“I’d appreciate it, but I don’t want to impose.” He straightened. “I’m Owen.”
The man laughed. “Sorry. My master would roll his eyes at me and my thoughtlessness. I’m Lane. Nice to meet you, despite the circumstances.”
“Your master? You’re a servant?”
“Yes, sort of.”
“You mentioned a lodge. A hunting lodge?”
“Well, it used to be.” Lane bent down and looked at Owen’s ankle. “Hmmm. I need to see to this, but I don’t have anything for a splint. I’ll tell you whatever you want to know on the way.”
“Thanks. I really appreciate it. I was worried about getting stuck out here in the rain,” Owen said as Lane picked up Owen’s bag and hefted it over this shoulder. Glancing to the stallion, Owen sighed. “I know I can’t walk, but I’m not sure I can get up on him. He’s enormous.” Lane was also half Owen’s size, so he wasn’t sure how much help the man would be in getting him up onto the horse. “Maybe if I can stand on one foot and put all my weight on you, I can make it.”
“Oh, don’t worry. We can get you up there.” Lane made a clicking sound with his tongue, and the stallion came right over to them. Speaking to the horse as if it understood every word, Lane said, “This is Owen. We’re going to take him home with us. He needs our help.” Then he pointed at the ground.
To Owen’s shock, the horse actually lay down and then turned to look at the two men. Lane held his hand out.
“Here. Just swing your injured leg over. I’ll steady you.” He frowned. “No, wait, I’ll move to the other side.”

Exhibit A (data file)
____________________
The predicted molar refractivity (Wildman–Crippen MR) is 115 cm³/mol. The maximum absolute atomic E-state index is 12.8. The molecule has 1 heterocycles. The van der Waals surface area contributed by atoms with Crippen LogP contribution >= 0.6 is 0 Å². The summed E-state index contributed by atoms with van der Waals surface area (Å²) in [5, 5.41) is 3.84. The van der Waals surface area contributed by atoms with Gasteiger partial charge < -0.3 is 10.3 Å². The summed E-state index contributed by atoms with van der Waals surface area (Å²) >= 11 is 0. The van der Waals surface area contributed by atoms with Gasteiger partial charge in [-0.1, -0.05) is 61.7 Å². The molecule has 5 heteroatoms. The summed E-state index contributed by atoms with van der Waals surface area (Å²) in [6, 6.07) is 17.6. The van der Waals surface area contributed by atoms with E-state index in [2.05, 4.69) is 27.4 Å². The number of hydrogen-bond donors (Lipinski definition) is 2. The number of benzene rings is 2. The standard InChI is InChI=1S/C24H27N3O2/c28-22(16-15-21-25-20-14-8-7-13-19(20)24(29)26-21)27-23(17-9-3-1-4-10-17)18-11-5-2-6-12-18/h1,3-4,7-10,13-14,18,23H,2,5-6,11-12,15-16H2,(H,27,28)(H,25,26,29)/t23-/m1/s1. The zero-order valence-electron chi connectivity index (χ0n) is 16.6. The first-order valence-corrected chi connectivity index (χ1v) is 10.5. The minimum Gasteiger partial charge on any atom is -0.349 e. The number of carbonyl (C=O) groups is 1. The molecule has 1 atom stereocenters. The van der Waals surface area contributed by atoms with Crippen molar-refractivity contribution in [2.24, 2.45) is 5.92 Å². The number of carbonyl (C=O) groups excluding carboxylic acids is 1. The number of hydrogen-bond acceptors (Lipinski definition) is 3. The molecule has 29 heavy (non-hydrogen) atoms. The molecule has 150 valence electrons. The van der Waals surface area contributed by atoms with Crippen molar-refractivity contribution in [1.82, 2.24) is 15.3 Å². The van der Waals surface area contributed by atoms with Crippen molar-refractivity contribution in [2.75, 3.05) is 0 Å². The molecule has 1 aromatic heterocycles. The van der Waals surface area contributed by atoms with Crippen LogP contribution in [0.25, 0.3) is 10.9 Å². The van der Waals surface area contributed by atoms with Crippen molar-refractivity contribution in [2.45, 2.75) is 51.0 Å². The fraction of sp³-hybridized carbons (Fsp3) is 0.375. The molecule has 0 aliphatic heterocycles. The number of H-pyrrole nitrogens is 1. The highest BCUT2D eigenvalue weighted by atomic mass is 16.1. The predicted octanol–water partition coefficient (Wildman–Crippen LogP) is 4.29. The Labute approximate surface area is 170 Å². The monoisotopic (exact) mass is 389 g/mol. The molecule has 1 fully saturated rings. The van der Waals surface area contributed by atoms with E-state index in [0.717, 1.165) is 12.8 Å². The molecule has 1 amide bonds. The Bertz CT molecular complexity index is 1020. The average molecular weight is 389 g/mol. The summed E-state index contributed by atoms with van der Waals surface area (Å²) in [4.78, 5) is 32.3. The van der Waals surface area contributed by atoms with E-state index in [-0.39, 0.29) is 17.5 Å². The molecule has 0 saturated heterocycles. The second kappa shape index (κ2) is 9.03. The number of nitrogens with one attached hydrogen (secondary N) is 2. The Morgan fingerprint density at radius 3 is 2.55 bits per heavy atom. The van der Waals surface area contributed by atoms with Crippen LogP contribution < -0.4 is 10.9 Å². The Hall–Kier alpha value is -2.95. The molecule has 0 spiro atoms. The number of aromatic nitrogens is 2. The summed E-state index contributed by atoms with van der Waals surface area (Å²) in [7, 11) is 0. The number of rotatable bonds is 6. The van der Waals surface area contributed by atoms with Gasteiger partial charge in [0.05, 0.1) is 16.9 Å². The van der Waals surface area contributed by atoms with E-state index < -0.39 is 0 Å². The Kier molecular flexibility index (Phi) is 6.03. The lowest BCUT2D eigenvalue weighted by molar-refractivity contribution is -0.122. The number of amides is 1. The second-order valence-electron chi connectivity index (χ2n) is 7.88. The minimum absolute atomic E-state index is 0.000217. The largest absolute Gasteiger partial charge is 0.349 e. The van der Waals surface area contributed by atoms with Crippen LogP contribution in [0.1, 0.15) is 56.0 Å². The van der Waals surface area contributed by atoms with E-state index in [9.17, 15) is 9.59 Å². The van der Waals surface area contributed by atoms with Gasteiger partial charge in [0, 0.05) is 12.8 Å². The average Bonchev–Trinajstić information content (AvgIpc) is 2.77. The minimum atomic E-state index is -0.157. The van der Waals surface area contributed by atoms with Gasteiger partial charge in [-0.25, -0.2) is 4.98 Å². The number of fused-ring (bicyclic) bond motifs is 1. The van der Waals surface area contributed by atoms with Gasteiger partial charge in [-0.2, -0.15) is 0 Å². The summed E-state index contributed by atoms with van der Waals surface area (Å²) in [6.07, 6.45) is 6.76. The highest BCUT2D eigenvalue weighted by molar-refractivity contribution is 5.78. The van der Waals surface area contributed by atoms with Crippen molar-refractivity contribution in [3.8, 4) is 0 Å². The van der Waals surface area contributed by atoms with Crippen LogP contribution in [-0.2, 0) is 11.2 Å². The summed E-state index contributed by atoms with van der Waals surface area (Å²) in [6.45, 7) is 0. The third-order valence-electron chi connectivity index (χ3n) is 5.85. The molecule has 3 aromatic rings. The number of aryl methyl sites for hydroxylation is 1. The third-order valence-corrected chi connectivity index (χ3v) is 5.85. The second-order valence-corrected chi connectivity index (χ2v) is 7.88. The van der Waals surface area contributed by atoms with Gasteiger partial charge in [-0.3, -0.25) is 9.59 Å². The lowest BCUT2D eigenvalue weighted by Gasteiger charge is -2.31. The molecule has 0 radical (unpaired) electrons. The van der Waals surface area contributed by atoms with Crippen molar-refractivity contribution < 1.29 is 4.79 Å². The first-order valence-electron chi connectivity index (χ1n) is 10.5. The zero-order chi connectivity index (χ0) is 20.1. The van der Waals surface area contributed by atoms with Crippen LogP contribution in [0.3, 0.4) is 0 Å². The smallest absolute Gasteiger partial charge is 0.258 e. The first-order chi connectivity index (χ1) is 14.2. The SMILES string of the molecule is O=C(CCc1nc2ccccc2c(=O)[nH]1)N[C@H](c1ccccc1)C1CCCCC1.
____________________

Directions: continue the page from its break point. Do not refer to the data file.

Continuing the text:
Lane moved to the other side of the stallion and reached his hand over. Owen grasped his hand and threw his injured leg over, pulling himself into position to sit properly in the saddle. Once Owen was situated, Lane smiled at him and clicked at the horse again. Lane held to the horse’s reins and urged him up slowly. The powerful animal got to its feet easily, and Lane walked around to fetch Owen’s other boot.
As they began their journey, Owen asked, “Your master won’t mind an unexpected visitor? I can pay, of course.”
“Nonsense. You’ll be our guest. It’s just me and Lord Edmund day in and day out.” Lane grinned once more. “I’m so excited! I already know exactly what to make for dinner. And I just aired some of the ground floor rooms, so we can move you right in to one of those.”
The title gave Owen pause, as did Lane’s excitement. “Your master’s a vampire?”
“Yes, but he doesn’t like to be addressed by his title. I slip up now and then, and he forgives me. He’s very gracious. Kind and gentle. Would not harm a fly. The best of masters. Good and generous and understanding.” Lane smiled as he kicked at a few pebbles on the road. “I’ve never been happier in my life.”
Owen wondered why Lane was trying so hard to convince him this Edmund was a good man. “You think a lot of your master.”
“Yes, I do.” Lane beamed up at Owen. “I think you’ll like him. I’m sure he’ll like you.”
“Well, once my ankle is bound, I won’t trouble you too much. If I can just rest and then maybe borrow a horse. I promise to bring it back as soon as I can. Or you can accompany me if you like.”
Lane waved his hand. “Nonsense. You should stay until you’re healed. We’d love to have you.”
“I couldn’t impose like that. It will take days. And even if your master is gracious, you haven’t exactly asked his permission.” Worried he might sound condescending, Owen quickly said, “I mean, you know him best, of course, but I hate to put him out in his own home.”
“It’s nothing! Please, I insist. It’s time we had a bit of life and activity about the place.”
Owen watched Lane for a long time, wondering how things could be lacking in life and activity with Lane and his enthusiasm to contend with.